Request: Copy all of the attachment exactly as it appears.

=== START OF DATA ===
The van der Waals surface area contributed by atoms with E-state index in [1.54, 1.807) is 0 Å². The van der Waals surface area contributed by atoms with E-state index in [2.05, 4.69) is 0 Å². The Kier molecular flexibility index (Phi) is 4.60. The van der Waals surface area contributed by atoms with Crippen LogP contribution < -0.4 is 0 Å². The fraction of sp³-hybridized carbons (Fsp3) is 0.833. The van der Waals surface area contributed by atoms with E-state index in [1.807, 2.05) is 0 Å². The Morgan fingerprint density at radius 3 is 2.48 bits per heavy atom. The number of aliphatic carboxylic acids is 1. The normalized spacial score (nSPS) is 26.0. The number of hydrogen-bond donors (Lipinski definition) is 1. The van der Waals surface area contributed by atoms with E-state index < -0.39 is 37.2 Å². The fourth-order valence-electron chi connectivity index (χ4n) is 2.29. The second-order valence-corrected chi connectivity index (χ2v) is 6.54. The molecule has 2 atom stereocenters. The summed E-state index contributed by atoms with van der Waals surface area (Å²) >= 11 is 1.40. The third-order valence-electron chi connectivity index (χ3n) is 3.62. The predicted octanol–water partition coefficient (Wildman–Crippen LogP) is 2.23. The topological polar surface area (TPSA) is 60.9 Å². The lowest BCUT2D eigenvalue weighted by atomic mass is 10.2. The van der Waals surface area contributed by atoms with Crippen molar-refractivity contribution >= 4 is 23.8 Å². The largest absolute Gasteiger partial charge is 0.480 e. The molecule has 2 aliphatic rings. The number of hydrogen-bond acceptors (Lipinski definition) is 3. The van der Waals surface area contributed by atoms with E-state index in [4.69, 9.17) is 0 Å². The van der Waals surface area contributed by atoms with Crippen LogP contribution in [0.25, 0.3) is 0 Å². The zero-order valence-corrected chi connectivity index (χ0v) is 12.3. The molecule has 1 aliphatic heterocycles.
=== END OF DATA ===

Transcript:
The van der Waals surface area contributed by atoms with E-state index in [1.54, 1.807) is 0 Å². The van der Waals surface area contributed by atoms with E-state index in [2.05, 4.69) is 0 Å². The Kier molecular flexibility index (Phi) is 4.60. The van der Waals surface area contributed by atoms with Crippen LogP contribution < -0.4 is 0 Å². The fraction of sp³-hybridized carbons (Fsp3) is 0.833. The van der Waals surface area contributed by atoms with E-state index in [1.807, 2.05) is 0 Å². The Morgan fingerprint density at radius 3 is 2.48 bits per heavy atom. The number of aliphatic carboxylic acids is 1. The normalized spacial score (nSPS) is 26.0. The number of hydrogen-bond donors (Lipinski definition) is 1. The van der Waals surface area contributed by atoms with E-state index < -0.39 is 37.2 Å². The fourth-order valence-electron chi connectivity index (χ4n) is 2.29. The second-order valence-corrected chi connectivity index (χ2v) is 6.54. The molecule has 2 atom stereocenters. The summed E-state index contributed by atoms with van der Waals surface area (Å²) >= 11 is 1.40. The third-order valence-electron chi connectivity index (χ3n) is 3.62. The predicted octanol–water partition coefficient (Wildman–Crippen LogP) is 2.23. The topological polar surface area (TPSA) is 60.9 Å². The lowest BCUT2D eigenvalue weighted by atomic mass is 10.2. The van der Waals surface area contributed by atoms with Crippen molar-refractivity contribution >= 4 is 23.8 Å². The largest absolute Gasteiger partial charge is 0.480 e. The molecule has 2 aliphatic rings. The number of hydrogen-bond acceptors (Lipinski definition) is 3. The van der Waals surface area contributed by atoms with E-state index in [4.69, 9.17) is 0 Å². The van der Waals surface area contributed by atoms with Crippen LogP contribution in [0.25, 0.3) is 0 Å². The zero-order valence-corrected chi connectivity index (χ0v) is 12.3. The molecule has 1 aliphatic heterocycles.